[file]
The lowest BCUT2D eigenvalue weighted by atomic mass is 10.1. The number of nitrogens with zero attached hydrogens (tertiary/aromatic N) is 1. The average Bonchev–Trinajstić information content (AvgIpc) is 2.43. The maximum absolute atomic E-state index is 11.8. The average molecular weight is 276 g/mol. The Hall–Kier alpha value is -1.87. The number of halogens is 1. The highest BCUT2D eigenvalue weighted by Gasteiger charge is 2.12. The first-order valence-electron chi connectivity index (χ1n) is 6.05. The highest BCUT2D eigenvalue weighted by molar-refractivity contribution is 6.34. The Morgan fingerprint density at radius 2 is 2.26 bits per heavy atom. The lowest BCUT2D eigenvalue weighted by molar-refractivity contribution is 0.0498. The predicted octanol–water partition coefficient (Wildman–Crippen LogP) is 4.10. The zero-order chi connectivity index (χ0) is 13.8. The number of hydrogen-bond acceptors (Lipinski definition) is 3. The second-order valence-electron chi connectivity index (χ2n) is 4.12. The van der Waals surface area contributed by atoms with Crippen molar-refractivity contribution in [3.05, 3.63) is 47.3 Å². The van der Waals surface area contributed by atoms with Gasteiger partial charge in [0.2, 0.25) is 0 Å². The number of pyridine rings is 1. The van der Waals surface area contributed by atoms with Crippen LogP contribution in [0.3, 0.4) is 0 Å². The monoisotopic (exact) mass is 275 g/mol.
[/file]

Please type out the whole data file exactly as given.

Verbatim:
The lowest BCUT2D eigenvalue weighted by atomic mass is 10.1. The number of nitrogens with zero attached hydrogens (tertiary/aromatic N) is 1. The average Bonchev–Trinajstić information content (AvgIpc) is 2.43. The maximum absolute atomic E-state index is 11.8. The average molecular weight is 276 g/mol. The Hall–Kier alpha value is -1.87. The number of halogens is 1. The highest BCUT2D eigenvalue weighted by Gasteiger charge is 2.12. The first-order valence-electron chi connectivity index (χ1n) is 6.05. The highest BCUT2D eigenvalue weighted by molar-refractivity contribution is 6.34. The Morgan fingerprint density at radius 2 is 2.26 bits per heavy atom. The lowest BCUT2D eigenvalue weighted by molar-refractivity contribution is 0.0498. The predicted octanol–water partition coefficient (Wildman–Crippen LogP) is 4.10. The zero-order chi connectivity index (χ0) is 13.8. The number of hydrogen-bond acceptors (Lipinski definition) is 3. The second-order valence-electron chi connectivity index (χ2n) is 4.12. The van der Waals surface area contributed by atoms with Crippen molar-refractivity contribution in [3.05, 3.63) is 47.3 Å². The van der Waals surface area contributed by atoms with Gasteiger partial charge in [0.2, 0.25) is 0 Å². The number of pyridine rings is 1. The van der Waals surface area contributed by atoms with Crippen LogP contribution in [0.3, 0.4) is 0 Å². The monoisotopic (exact) mass is 275 g/mol.